• Improving mortgage loan servicing such as through the use of machine learning to detect at an earlier stage when borrowers are likely to suffer financial distress;
  • Assisting with “cash flow management” to help consumers smooth uneven or unexpected changes in income, avoid overdrafts, and reduce reliance on short-term credit; and
  • Making peer-to-peer payment systems that bypass existing reliance on bank accounts or other networks more consumer friendly.

As FinTech providers continue to develop innovative financial products and services, we will continue to follow the Bureau’s efforts to navigate and regulate this evolving space.

Businesses and financial entities continue to grapple with the increasing frequency and sophistication of hacking, displayed by the recent botnet attack that affected numerous websites on October 21, 2016, as well as the recent SWIFT hack which was used to steal $81 million dollars from the Bangladeshi central bank.  On October 11, 2016, G-7 financial leaders attempted to respond to the growth of these hacks by agreeing to a set of guidelines to promote best practices in the financial industry.  The guidelines, entitled Fundamental Elements of Cybersecurity for the Financial Sector, are intended to provide common, non-binding, high-level fundamental elements for both public and private financial sector entities to tailor to their specific cybersecurity programs and incident response plans.  The practices consist of the following elements:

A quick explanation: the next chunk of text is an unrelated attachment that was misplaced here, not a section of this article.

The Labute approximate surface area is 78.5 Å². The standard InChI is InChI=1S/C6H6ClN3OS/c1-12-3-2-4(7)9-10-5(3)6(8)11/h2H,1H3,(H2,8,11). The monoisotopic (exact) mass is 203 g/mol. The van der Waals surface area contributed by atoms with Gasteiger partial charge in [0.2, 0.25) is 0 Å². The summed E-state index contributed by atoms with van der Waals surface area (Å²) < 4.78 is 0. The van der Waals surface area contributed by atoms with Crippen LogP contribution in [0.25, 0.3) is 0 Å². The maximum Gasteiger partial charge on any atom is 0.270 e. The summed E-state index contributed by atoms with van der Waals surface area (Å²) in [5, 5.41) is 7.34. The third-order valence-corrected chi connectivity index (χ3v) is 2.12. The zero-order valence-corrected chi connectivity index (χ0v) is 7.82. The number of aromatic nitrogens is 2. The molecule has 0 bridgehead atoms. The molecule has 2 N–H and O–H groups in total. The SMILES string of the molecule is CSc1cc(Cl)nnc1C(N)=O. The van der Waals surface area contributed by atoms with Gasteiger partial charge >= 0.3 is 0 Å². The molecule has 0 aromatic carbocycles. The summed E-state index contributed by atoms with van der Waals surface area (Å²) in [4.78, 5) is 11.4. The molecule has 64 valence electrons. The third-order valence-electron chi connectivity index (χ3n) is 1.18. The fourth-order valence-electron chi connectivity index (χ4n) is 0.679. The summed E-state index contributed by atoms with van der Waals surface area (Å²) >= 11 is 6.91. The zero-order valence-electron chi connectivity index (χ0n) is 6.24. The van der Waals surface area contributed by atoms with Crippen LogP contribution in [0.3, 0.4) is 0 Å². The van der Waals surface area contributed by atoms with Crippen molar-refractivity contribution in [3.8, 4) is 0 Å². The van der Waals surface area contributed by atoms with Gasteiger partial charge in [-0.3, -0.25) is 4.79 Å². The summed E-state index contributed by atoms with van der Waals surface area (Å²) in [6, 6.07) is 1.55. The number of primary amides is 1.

• Cybersecurity Strategy and Framework – establish and maintain a cybersecurity strategy and framework tailored to specific risks.
  • Governance – define and facilitate performance of roles and responsibilities for personnel implementing, managing, and overseeing the effectiveness of the cybersecurity strategy and framework to ensure accountability; and provide adequate resources, appropriate authority, and access to the governing authority (e.g., board of directors).
  • Risk and Control Assessment – identify functions, activities, products, and services, and prioritize their relative importance, while assessing their respective risks. Identify and implement controls to protect against and manage those risks within the tolerance set by the governing authority.
  • Monitoring – establish systematic monitoring processes to rapidly detect cyber incidents and periodically evaluate the effectiveness of identified controls.
  • Response – timely (a) assess the nature, scope, and impact of a cyber incident; (b) contain the incident and mitigate its impact; (c) notify internal and external stakeholders; and (d) coordinate joint response activities as needed.